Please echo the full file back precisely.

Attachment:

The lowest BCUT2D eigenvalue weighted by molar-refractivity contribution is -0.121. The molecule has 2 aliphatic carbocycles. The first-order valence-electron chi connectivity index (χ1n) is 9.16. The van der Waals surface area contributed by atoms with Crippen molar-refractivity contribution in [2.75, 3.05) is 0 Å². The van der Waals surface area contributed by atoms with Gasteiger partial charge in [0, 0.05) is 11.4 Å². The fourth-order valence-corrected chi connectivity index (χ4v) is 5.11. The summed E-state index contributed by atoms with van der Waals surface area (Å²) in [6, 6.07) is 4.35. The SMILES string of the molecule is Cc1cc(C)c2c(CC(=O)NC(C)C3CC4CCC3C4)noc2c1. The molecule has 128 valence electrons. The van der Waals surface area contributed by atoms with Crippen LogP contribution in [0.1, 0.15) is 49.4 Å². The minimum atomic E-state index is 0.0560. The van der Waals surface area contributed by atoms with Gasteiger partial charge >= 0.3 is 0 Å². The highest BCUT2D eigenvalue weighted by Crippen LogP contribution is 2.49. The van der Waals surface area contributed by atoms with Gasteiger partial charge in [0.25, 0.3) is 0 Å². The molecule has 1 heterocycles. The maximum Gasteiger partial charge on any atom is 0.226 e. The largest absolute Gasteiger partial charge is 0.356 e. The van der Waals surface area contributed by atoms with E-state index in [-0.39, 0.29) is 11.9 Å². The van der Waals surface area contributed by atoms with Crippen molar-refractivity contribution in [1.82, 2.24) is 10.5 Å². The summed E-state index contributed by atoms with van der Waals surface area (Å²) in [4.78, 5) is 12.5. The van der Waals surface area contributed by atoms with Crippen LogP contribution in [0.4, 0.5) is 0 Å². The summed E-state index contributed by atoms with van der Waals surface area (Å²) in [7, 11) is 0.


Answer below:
The lowest BCUT2D eigenvalue weighted by molar-refractivity contribution is -0.121. The molecule has 2 aliphatic carbocycles. The first-order valence-electron chi connectivity index (χ1n) is 9.16. The van der Waals surface area contributed by atoms with Crippen molar-refractivity contribution in [2.75, 3.05) is 0 Å². The van der Waals surface area contributed by atoms with Gasteiger partial charge in [0, 0.05) is 11.4 Å². The fourth-order valence-corrected chi connectivity index (χ4v) is 5.11. The summed E-state index contributed by atoms with van der Waals surface area (Å²) in [6, 6.07) is 4.35. The SMILES string of the molecule is Cc1cc(C)c2c(CC(=O)NC(C)C3CC4CCC3C4)noc2c1. The molecule has 128 valence electrons. The van der Waals surface area contributed by atoms with Crippen LogP contribution in [0.1, 0.15) is 49.4 Å². The minimum atomic E-state index is 0.0560. The van der Waals surface area contributed by atoms with Gasteiger partial charge >= 0.3 is 0 Å². The highest BCUT2D eigenvalue weighted by Crippen LogP contribution is 2.49. The van der Waals surface area contributed by atoms with Gasteiger partial charge in [0.25, 0.3) is 0 Å². The molecule has 1 heterocycles. The maximum Gasteiger partial charge on any atom is 0.226 e. The largest absolute Gasteiger partial charge is 0.356 e. The van der Waals surface area contributed by atoms with E-state index in [-0.39, 0.29) is 11.9 Å². The van der Waals surface area contributed by atoms with Crippen molar-refractivity contribution in [1.82, 2.24) is 10.5 Å². The summed E-state index contributed by atoms with van der Waals surface area (Å²) in [4.78, 5) is 12.5. The van der Waals surface area contributed by atoms with Crippen LogP contribution in [0.4, 0.5) is 0 Å². The summed E-state index contributed by atoms with van der Waals surface area (Å²) in [7, 11) is 0.